The History of Memorial Day
Significance of Memorial Day
Memorial Day formally known as Decoration Day, is a federal holiday observed yearly on the last Monday of May. Memorial Day is a day that commemorates all men and women who have died while serving in the military for the United States of America.
History of Memorial Day
The history of Memorial Day dates back to the American Civil War. It started as an event to honor soldiers who had died during the war. It is said to be inspired by the way people in the Southern states honored the dead. The original national celebration of Deco-ration Day took place on May 30, 1868. There was over twenty four cities and towns across the United States that claim to be the birthplace of Memorial Day. Waterloo (New York) was officially declared the birthplace of Memorial Day by President Lyndon Johnson in May 1966. In the late 19th century, the holiday (previously known as Decoration Day) became known as Memorial Day and was expanded to include the deceased veterans of all the wars fought by American forces. Originally, the holiday used to be celebrated on May 30, regardless of the day of the week that it fell on. In 1968, the Uniform Holidays Bill was passed and as a result the day changed to last Monday in May.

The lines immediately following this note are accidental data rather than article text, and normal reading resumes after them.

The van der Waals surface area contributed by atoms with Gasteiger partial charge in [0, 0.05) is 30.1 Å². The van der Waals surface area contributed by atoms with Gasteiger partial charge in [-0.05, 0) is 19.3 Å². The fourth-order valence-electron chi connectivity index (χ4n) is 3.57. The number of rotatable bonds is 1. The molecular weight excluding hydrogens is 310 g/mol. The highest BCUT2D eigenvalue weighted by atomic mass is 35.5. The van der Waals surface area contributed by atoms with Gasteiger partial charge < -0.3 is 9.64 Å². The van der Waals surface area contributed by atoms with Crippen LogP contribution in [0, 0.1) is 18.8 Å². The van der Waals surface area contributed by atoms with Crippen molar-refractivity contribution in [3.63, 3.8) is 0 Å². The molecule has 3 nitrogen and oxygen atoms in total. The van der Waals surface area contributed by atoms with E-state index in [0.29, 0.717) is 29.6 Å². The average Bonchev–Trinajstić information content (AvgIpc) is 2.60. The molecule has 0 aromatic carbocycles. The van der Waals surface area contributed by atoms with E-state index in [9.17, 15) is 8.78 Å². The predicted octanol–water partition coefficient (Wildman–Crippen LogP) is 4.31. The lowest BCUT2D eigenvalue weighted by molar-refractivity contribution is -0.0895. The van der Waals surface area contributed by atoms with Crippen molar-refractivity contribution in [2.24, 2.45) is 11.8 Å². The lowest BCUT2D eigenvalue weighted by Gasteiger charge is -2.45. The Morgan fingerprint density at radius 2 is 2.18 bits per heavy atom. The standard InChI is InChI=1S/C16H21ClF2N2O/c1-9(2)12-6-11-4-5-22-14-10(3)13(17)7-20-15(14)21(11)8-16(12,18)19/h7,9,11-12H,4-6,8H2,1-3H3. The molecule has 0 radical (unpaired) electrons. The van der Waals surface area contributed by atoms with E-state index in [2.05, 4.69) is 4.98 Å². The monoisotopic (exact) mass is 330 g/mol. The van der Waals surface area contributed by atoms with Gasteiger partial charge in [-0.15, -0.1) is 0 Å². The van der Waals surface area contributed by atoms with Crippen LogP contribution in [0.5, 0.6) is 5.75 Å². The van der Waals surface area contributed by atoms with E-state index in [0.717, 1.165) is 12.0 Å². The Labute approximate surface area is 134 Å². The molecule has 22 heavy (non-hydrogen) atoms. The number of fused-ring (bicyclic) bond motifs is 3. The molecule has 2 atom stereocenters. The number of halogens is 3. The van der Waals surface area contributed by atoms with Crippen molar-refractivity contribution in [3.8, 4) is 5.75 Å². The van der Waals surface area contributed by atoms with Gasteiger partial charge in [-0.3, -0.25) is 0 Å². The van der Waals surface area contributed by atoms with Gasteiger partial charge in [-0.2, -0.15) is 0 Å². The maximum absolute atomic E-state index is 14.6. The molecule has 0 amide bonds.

Traditions of Memorial Day
Traditionally Memorial Day is viewed as a time of honor and remembrance. Throughout the United States it is com-mon to visit cemeteries, particularly military ones, and decorate graves of the deceased with flowers, small flags and wreathes. Other common traditions of Memorial Day that are still practiced today include the raising of the U.S. flag quickly to the tops of flag-poles, slowly lowered to half-mast, and then it is raised again to full height at noon. The lowering of the flag at half-mast is meant to honor the fallen soldiers who have died for their country over the years. While re-raising the flag is meant to symbolize the resolve of the living to carry on the fight for freedom so that the nation's heroes will not have died in vain. On the United States Capitol Building's West Lawn, a Memorial Day concert is held annually and is broadcasted live around the country. Additionally, there are thousands of Memorial Day parades all across the country in cities small and large. Many will wear or put on a display of red poppies on this day as a symbol of fallen soldiers. This tradition grew out of the famous poem by Canadian John McCrae known as ‘In Flander's Fields', where Moina Michael conceived an idea to wear red poppies on Memorial day in honor of those who died serving the nation during war.
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